Disaster Risks

Protect Your Art Studio from Power Outages

Furniture maker Craig Nutt visits artist Scott Van Campen after Hurricane Sandy.

Preparing for power outages

Always have a good cooler on hand and ice in the freezer.

Have some emergency cash on hand. Even if stores are open, most will only be able to accept cash because of loss of power and/or data lines. Functioning ATM’s are bound to have long lines and may be far away. That is a problem when gasoline is in short supply, too. Financial Investment

Have a battery-powered or hand-crank radio on hand–this is your lifeline. And be sure you have a NOAA weather radio with a battery back-up. It may save your life, especially if a storm hits at night.

Be sure you have a good stock of batteries. Batteries, particularly D cells, may be in short supply.

More Tips for Preparing

Modern LED flashlights and lanterns will operate for an extended period of time on a few batteries. There are also solar-powered and hand-crank flashlights and lanterns available.

portable generator power If needing to power a few appliances during an outage, a portable generator can do the job. Just don’t run it inside to avoid carbon monoxide poisoning!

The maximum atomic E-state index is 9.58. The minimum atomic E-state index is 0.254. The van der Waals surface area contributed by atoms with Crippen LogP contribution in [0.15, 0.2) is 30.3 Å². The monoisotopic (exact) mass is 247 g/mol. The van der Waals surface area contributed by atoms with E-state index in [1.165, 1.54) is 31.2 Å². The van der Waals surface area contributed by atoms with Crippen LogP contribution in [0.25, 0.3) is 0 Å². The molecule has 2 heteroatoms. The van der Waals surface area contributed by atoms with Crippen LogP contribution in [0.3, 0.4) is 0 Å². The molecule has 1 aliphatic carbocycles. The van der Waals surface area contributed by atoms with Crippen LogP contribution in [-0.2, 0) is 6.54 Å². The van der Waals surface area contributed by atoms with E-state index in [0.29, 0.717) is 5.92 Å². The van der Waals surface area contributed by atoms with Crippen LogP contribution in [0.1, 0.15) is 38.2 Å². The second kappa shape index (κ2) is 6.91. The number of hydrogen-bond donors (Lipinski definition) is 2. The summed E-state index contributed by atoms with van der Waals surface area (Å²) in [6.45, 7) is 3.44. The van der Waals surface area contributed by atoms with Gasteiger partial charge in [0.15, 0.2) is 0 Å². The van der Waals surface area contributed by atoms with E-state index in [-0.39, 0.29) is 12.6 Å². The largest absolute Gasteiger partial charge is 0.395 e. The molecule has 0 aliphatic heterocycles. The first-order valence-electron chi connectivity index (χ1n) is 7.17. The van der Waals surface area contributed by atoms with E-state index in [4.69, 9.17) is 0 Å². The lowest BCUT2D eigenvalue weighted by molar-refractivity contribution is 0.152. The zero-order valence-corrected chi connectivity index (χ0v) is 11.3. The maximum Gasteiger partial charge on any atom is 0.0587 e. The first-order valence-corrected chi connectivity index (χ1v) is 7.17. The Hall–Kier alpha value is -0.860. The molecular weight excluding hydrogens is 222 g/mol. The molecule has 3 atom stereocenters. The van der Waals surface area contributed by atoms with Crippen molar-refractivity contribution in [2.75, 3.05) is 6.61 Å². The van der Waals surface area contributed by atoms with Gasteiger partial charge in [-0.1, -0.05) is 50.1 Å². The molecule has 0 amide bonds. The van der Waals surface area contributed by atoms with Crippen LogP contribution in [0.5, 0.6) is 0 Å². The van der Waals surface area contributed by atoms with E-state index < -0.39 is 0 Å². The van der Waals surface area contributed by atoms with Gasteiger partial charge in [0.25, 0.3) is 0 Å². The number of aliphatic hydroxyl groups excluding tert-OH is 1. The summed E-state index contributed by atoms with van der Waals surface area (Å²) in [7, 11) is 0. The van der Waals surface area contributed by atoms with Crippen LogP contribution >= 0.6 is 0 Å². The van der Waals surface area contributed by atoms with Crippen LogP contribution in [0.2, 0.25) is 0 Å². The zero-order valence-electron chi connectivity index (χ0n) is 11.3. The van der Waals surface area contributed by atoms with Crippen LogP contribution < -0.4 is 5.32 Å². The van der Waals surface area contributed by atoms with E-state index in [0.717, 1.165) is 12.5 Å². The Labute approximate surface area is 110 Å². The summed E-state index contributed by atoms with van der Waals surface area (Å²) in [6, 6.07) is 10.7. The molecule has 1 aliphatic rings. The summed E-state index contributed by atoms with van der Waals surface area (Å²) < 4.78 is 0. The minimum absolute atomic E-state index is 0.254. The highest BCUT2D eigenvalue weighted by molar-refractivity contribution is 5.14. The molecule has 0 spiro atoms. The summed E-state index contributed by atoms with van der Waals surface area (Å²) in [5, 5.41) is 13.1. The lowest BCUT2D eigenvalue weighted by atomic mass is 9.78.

If needing to power more electrical equipment have an electrician install what is needed to keep the power from traveling outside your home, endangering utility line workers.


Tips & Checklist DURING a power outage

Don’t open your refrigerator or freezer unnecessarily after power is off.

If you are in a warm climate, you can heat water for bathing in the sun in a dark plastic container or garden hose.

Big box stores like Lowe’s and Home Depot are usually prepared to do business in an emergency. They have backup power to their cash registers and bring in emergency supplies like generators quickly.

Get your food out of the refrigerator before it goes bad, and throw out anything that is questionable. If you get sick, it may be difficult to get emergency services.

Turn off power to your appliances, especially your stove and other things that could cause a fire or injury if they came on unexpectedly. Turn off power to HVAC, water heater and other heavy power users, to help avoid a spike in demand when the power comes back on. Leave a light or two on so you will know when you have power.

Conserve water. Have a back-up supply of drinking water. There may be no power to water treatment facilities, pumps, or monitoring equipment. Along with hospitals those are often the first priorities for restoring power, but it is possible that safe drinking water may be in short supply for a while.

Conserve gasoline. It may be several days until gas stations are able to get generators and rig up to their pumps. Functioning gas stations may be in short supply, far away and have long lines.

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